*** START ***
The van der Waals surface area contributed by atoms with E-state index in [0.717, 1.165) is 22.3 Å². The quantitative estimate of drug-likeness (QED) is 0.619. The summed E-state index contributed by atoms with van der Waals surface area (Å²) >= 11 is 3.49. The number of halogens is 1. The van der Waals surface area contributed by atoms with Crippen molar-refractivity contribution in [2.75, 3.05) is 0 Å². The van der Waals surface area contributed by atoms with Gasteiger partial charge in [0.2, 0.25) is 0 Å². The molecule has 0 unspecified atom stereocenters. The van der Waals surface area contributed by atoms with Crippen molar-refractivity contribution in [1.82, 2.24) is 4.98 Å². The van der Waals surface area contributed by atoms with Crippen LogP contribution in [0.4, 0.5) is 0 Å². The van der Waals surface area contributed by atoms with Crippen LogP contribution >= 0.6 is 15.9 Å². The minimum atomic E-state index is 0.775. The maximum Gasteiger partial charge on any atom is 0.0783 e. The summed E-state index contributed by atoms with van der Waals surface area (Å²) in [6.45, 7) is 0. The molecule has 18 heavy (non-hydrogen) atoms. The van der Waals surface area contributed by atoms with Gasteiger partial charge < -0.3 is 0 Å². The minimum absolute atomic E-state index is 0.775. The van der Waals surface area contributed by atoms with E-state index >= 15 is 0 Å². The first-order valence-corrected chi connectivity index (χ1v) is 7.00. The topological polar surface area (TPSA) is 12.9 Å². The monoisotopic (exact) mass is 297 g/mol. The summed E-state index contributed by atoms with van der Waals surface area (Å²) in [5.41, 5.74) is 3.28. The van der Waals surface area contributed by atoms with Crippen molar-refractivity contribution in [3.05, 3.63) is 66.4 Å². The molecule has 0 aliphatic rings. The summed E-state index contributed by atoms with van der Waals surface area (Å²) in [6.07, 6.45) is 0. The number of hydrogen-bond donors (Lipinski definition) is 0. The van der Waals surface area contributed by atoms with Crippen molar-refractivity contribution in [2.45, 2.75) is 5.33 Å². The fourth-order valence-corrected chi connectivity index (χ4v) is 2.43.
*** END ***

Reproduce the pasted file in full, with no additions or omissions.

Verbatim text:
The van der Waals surface area contributed by atoms with E-state index in [0.717, 1.165) is 22.3 Å². The quantitative estimate of drug-likeness (QED) is 0.619. The summed E-state index contributed by atoms with van der Waals surface area (Å²) >= 11 is 3.49. The number of halogens is 1. The van der Waals surface area contributed by atoms with Crippen molar-refractivity contribution in [2.75, 3.05) is 0 Å². The van der Waals surface area contributed by atoms with Gasteiger partial charge in [0.2, 0.25) is 0 Å². The molecule has 0 unspecified atom stereocenters. The van der Waals surface area contributed by atoms with Crippen molar-refractivity contribution in [1.82, 2.24) is 4.98 Å². The van der Waals surface area contributed by atoms with Crippen LogP contribution in [0.4, 0.5) is 0 Å². The van der Waals surface area contributed by atoms with Crippen LogP contribution >= 0.6 is 15.9 Å². The minimum atomic E-state index is 0.775. The maximum Gasteiger partial charge on any atom is 0.0783 e. The summed E-state index contributed by atoms with van der Waals surface area (Å²) in [6.45, 7) is 0. The molecule has 18 heavy (non-hydrogen) atoms. The van der Waals surface area contributed by atoms with Gasteiger partial charge < -0.3 is 0 Å². The minimum absolute atomic E-state index is 0.775. The van der Waals surface area contributed by atoms with E-state index >= 15 is 0 Å². The first-order valence-corrected chi connectivity index (χ1v) is 7.00. The topological polar surface area (TPSA) is 12.9 Å². The monoisotopic (exact) mass is 297 g/mol. The summed E-state index contributed by atoms with van der Waals surface area (Å²) in [5.41, 5.74) is 3.28. The van der Waals surface area contributed by atoms with Crippen molar-refractivity contribution in [3.05, 3.63) is 66.4 Å². The molecule has 0 aliphatic rings. The summed E-state index contributed by atoms with van der Waals surface area (Å²) in [6.07, 6.45) is 0. The number of hydrogen-bond donors (Lipinski definition) is 0. The van der Waals surface area contributed by atoms with Crippen molar-refractivity contribution in [2.45, 2.75) is 5.33 Å². The fourth-order valence-corrected chi connectivity index (χ4v) is 2.43.